This time it wasn’t just the kids that screamed. The teacher let out a yelp and dove under her desk.
The Hawk landed on a low bookcase between the reading area and the classroom. It scanned the room full of frightened kids, one scared teacher and one terrified sparrow. Clearly, the sparrow hawk had been chasing the sparrow and the little bird had panicked and flown through the open window on accident. The hawk had followed without considering what might be on the other side of the window.

No one noticed Kwame. He hadn’t screamed when the birds flew in. He hadn’t hidden under a desk. Instead, he had watched calmly. And now, as the sparrow hawk stared toward the sparrow across the room, Kwame stood up. He was directly behind the hawk.

The other kids stuck their heads out from their hiding places to see the hawk and were surprised to see quiet little Kwame sneaking up behind the sparrow hawk. The teacher peered out from underneath her desk. The entire class watched Kwame as he inched closer and closer to the hawk.

“Miss,” one of the students whispered. “Miss, make him stop! He will get bitten!”

Kwame took another step toward the sparrow hawk. His little hands were coming up behind the bird.
The teacher responded, “Shhhhh, I think Kwame knows what he is doing!”

And she was right! Kwame took one more step toward the sparrow hawk and with a lighting quick move wrapped his little hands around the wings of the hawk. The bird tried to bite his hands, but Kwame had grabbed just the right place and the hawk was unable to get at Kwame's little fingers.

Kwame walked to the window, held the hawk outside, and let go. His hands were back inside in another lightning quick move and the sparrow hawk flew away.

In the next few minutes, the students and teacher watched as Kwame coaxed the little sparrow down from the shelf and caught it, too. Five minutes after the two birds had flown into the classroom, they were both safely outside again.

Kwame had saved the day!

When Kwame turned back from the window, after releasing the little sparrow, he was the centre of attention. The students had a thousand questions for little Kwame. How did you do that? Have you done that before? Where did you learn to catch birds? Was it scary? What did the hawk feel like? Did it bite you?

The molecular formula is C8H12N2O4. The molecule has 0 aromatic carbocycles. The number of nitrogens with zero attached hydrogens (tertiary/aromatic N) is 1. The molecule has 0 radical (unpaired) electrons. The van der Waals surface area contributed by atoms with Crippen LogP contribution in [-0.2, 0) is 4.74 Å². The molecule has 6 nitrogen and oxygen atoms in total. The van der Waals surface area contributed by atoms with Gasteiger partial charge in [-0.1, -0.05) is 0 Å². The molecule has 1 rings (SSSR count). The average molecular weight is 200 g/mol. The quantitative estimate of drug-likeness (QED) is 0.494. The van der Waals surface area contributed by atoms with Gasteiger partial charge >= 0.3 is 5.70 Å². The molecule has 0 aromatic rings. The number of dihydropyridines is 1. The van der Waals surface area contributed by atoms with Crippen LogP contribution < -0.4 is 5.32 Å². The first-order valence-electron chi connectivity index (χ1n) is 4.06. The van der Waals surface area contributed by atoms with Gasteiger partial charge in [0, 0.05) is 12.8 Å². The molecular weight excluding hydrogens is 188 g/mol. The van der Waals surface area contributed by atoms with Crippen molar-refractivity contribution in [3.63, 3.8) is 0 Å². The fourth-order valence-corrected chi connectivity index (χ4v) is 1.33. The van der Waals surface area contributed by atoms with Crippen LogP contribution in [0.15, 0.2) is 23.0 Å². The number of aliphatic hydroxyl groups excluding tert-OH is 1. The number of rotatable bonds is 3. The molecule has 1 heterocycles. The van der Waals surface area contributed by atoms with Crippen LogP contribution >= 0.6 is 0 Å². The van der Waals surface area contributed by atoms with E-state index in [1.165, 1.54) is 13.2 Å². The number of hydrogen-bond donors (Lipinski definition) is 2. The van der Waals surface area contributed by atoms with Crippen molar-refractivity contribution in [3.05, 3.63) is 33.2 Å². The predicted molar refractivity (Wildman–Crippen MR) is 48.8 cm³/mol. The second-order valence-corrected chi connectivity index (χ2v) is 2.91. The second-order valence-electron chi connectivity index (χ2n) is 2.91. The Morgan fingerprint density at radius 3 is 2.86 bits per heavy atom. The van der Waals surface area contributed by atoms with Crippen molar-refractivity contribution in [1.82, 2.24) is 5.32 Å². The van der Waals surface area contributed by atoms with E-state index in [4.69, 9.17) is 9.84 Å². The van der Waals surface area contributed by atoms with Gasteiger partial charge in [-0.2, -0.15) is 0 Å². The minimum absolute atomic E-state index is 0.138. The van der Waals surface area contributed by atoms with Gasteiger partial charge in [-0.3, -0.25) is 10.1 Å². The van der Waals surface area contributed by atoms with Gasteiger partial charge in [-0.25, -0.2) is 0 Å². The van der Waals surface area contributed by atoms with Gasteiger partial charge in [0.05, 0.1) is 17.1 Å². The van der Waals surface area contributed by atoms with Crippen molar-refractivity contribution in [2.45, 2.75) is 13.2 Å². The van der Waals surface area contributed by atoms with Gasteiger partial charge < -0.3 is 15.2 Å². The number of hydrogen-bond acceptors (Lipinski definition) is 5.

Kwame listened to each of the questions and answered them in slow broken English. The students gave him time to form his answers. The words came slowly, and then faster and faster as Kwame became more confident. The teacher watched in amazement as little Kwame went from being a shy quiet boy to the talkative and lively boy his mother said he was at home.

Something had just happened that the teacher could have never planned. Little Kwame had been brave.

In fact, Kwame had been a brave boy all along. He just needed a couple of birds to help him prove it to everyone else. And once he did, no one ever let him be shy again. After school, Kwame’s classmates told their brothers, sisters, mothers and fathers the amazing story of brave Kwame. The next day at school everyone wanted to talk to Kwame. And they all listened as he answered their questions.

Later that week, when Kwame was shopping with his family, he saw one of his classmates. The other little boy tugged on his mom’s coat, “Mom, that’s him! That’s Kwame—the boy who catches hawks! He’s the bravest boy in our whole school!”

Thursday, July 22, 2010

Food Fight

“Sit down, both of you,” Mum said, pointing at the couch.
Candice sat, with a plop, in the middle of the couch. Abigail sat on the cushion next to her sister.
“Ew!” Candice squealed. “Don’t sit so close to me!” Candice bounced over to the far end of the couch.
Mum had her arms folded across her chest watching her daughters with dismay. They went quiet under her intense gaze. “Ok girls,” Mum said, “tell me what happened.”
Abigail said, “Well I,”
Candice cut her off, “You love Abby more that me!”
“Candy,” Mum said, “That’s crazy! I love you both equally.”
“Yeah right!” Candice argued, “That’s not what it looks like from here!”
Mum turned to Abigail, “Abby, why have you and your sister been fighting all morning?”
“I dunno,” Abigail answered. “She just hates me. I’m just trying to be good and she keeps bothering me: hitting me, chasing me and whatever else she can think of.”
“You asked for it,” Candice said.
“Did not,” Abigail blocked.
“Did so,” Candice flung back.